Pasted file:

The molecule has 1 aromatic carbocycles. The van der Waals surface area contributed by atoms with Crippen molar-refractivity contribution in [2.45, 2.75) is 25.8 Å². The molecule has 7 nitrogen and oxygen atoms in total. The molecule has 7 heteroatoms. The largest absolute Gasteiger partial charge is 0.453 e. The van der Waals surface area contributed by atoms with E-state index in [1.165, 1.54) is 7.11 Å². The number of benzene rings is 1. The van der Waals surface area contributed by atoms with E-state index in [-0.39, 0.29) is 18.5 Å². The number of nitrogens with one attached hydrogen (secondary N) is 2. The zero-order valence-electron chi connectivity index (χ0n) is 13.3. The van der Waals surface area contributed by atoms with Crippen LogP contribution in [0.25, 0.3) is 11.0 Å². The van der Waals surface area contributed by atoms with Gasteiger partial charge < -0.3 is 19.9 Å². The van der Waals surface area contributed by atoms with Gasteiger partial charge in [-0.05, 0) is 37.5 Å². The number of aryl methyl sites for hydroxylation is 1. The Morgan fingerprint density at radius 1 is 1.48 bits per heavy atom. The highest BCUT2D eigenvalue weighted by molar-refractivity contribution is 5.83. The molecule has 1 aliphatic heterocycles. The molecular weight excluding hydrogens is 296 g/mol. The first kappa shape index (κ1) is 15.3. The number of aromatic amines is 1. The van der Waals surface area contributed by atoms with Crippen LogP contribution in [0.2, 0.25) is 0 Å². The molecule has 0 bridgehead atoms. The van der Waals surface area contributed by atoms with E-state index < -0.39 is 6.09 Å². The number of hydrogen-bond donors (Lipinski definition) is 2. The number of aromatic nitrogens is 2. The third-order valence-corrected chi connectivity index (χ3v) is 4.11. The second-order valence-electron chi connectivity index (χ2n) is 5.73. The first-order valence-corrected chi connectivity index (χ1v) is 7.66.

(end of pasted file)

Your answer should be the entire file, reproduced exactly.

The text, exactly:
The molecule has 1 aromatic carbocycles. The van der Waals surface area contributed by atoms with Crippen molar-refractivity contribution in [2.45, 2.75) is 25.8 Å². The molecule has 7 nitrogen and oxygen atoms in total. The molecule has 7 heteroatoms. The largest absolute Gasteiger partial charge is 0.453 e. The van der Waals surface area contributed by atoms with E-state index in [1.165, 1.54) is 7.11 Å². The number of benzene rings is 1. The van der Waals surface area contributed by atoms with E-state index in [-0.39, 0.29) is 18.5 Å². The number of nitrogens with one attached hydrogen (secondary N) is 2. The zero-order valence-electron chi connectivity index (χ0n) is 13.3. The van der Waals surface area contributed by atoms with Crippen LogP contribution in [0.25, 0.3) is 11.0 Å². The van der Waals surface area contributed by atoms with Gasteiger partial charge < -0.3 is 19.9 Å². The van der Waals surface area contributed by atoms with Gasteiger partial charge in [-0.05, 0) is 37.5 Å². The number of aryl methyl sites for hydroxylation is 1. The Morgan fingerprint density at radius 1 is 1.48 bits per heavy atom. The highest BCUT2D eigenvalue weighted by molar-refractivity contribution is 5.83. The molecule has 1 aliphatic heterocycles. The molecular weight excluding hydrogens is 296 g/mol. The first kappa shape index (κ1) is 15.3. The number of aromatic amines is 1. The van der Waals surface area contributed by atoms with Crippen LogP contribution in [0.2, 0.25) is 0 Å². The molecule has 0 bridgehead atoms. The van der Waals surface area contributed by atoms with E-state index < -0.39 is 6.09 Å². The number of hydrogen-bond donors (Lipinski definition) is 2. The number of aromatic nitrogens is 2. The third-order valence-corrected chi connectivity index (χ3v) is 4.11. The second-order valence-electron chi connectivity index (χ2n) is 5.73. The first-order valence-corrected chi connectivity index (χ1v) is 7.66.